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I realize this question is somewhat vacuous, since one could ask:

"Why do the OT prophets exist? Why wasn't the story just: Eve + Adam eat from the tree of knowledge of good + evil. Then, God, immediately sends Christ down, who dies for humanity's sins, QED."

Nevertheless, what is the purpose of John the Baptist's existence / ministry, given that it occured in the same time period as Christ?

There is a very significant even of John Baptizing Jesus:

Matthew 3:13-17

13 Then Jesus came from Galilee to the Jordan to be baptized by John. 14 But John tried to deter him, saying, “I need to be baptized by you, and do you come to me?” 15 Jesus replied, “Let it be so now; it is proper for us to do this to fulfill all righteousness.” Then John consented. 16 As soon as Jesus was baptized, he went up out of the water. At that moment heaven was opened, and he saw the Spirit of God descending like a dove and alighting on him. 17 And a voice from heaven said, “This is my Son, whom I love; with him I am well pleased.”

Besides that, what is John the Baptist's contribution/significance/utility to Christianity?

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I can think of a few reasons but there are probably much more.  

First, as Jesus was not ordained by the existing authorities and seemed on the surface to take things in a different direction from the Old Testament, a forerunner which was prophesied to herald his coming, not only fulfills prophecies of Elijah's return but creates a smooth transition from the Old to the New Covenant where the prophets directly lead up to the entire end of all their prophecies in Christ. What I mean is John was like a typical prophet denouncing sin and calling for repentance with a kind of rugged Old Testament asceticism and harshness, somewhat different from the meek and mild Jesus that pronounced peace and grace.  When the Jews questioned Jesus on how he derived his authority to preach and to heal (since he was not recognized by the 'authorities' of tradition) he asked them what they thought of John the Baptists (Mark 11:29). The question was intending to show them that they were so cowardly (not admitting that they did not believe in John the Baptists among the crowd) that they were not worth responding to, but still the connection to the Baptists is made regarding recognition of an 'authority', besides the direct testimony of God the Father of course.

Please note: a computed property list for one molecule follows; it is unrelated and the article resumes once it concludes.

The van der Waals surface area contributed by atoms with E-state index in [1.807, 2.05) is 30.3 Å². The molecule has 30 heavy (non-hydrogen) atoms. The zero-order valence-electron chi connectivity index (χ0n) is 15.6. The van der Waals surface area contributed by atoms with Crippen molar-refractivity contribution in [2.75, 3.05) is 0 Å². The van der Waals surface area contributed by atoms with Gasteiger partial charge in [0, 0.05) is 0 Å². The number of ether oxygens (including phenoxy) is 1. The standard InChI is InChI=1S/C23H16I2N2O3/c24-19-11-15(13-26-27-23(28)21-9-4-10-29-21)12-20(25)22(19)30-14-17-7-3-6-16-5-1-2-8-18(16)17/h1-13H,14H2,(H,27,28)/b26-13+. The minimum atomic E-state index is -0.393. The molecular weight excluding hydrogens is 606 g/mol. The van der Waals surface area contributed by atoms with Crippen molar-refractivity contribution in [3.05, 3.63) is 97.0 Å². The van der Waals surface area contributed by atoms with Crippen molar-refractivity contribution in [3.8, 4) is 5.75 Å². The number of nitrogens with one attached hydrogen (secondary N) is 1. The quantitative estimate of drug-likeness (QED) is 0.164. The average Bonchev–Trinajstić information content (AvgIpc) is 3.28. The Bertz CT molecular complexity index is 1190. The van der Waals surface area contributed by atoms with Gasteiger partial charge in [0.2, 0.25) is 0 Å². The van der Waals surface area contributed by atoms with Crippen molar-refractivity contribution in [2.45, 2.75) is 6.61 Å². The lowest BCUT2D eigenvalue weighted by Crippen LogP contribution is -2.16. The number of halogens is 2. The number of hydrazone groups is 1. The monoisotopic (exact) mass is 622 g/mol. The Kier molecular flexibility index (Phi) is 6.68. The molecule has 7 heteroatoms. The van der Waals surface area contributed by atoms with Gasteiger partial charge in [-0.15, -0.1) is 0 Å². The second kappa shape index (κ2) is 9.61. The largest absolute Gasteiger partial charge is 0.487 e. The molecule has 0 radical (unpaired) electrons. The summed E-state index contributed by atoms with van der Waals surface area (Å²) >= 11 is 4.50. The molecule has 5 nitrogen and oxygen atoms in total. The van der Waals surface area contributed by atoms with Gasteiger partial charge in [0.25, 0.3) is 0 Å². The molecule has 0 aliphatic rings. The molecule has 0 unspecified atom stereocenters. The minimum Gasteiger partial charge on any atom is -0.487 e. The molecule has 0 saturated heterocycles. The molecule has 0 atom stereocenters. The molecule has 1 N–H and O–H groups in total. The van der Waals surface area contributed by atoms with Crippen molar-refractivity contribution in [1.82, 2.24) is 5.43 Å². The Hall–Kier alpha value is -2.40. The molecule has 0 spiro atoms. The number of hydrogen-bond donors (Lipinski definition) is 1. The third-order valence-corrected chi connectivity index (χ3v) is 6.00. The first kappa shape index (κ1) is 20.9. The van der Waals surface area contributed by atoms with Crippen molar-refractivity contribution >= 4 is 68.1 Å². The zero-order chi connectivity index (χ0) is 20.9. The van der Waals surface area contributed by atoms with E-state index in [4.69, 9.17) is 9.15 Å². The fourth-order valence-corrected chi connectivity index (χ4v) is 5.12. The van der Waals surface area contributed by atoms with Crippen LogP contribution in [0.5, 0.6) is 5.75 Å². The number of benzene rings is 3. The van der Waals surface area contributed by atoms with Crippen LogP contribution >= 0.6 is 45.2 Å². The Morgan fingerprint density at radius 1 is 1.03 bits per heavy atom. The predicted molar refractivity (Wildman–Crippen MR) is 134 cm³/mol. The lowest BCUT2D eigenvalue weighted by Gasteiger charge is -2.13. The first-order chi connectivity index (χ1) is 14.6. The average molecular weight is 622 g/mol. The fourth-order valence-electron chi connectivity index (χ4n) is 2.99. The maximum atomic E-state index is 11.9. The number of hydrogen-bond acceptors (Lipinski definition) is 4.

Second, that a great prophet such as John was, in his humbly recognizing Jesus as so much greater, properly introduced the Messiah. (Matthew 3:11)

Third, his baptism of the Jews by John was a kind also used to convert Gentiles to Judaism, so like Elijah he was making a great call to repentance communicating to everyone, even those who thought they were holy, must prepare for full repentance and be prepared to receive the Messiah.  This mission was like Elijah. 

Fourth, The idea that Elijah would come just before the Messiah (literally Elijah, not someone like him) was completely expected by rabbinic tradition, so the fulfilled prophecy was no small matter, even though, as many of the other fulfilled prophecies, we're not fulfilled in ways expected, as a whole they became a strong testimony on Christ's authenticity.

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As we read in Matthew 3:1-17, John's most important role was to announce the coming of Jesus and to baptise him, so if that was all there was to his life he could have died then and justified his existence. But John the Baptist had another purpose, which was to be fulfilled before he died. As the gospels note, John publicly criticised Herod Antipas for marrying Herodias, his brother's former wife, contrary to Jewish law.

Because of his criticism, John was arrested and placed in the prison tower of Macherus, east of the Dead Sea, then executed so as to prevent him from stirring up trouble among the Jews. Josephus places the marriage at the same time as, or shortly after, the death of Philip II, who he says died in the twentieth year of the reign of Tiberius (34 CE). John was revered by the Jews and admired for his principled stand against Antipas, with many believing that the Nabataean King Aretas' defeat of Antipas soon afterwards, in 36 CE, was divine retribution for the death of John.

Josephus, Antiquities of the Jews, 18.5.2: Now some of the Jews thought that the destruction of Herod's army came from God, and that very justly, as a punishment of what he did against John, that was called the Baptist: for Herod slew him, who was a good man, and commanded the Jews to exercise virtue, both as to righteousness towards one another, and piety towards God, and so to come to baptism

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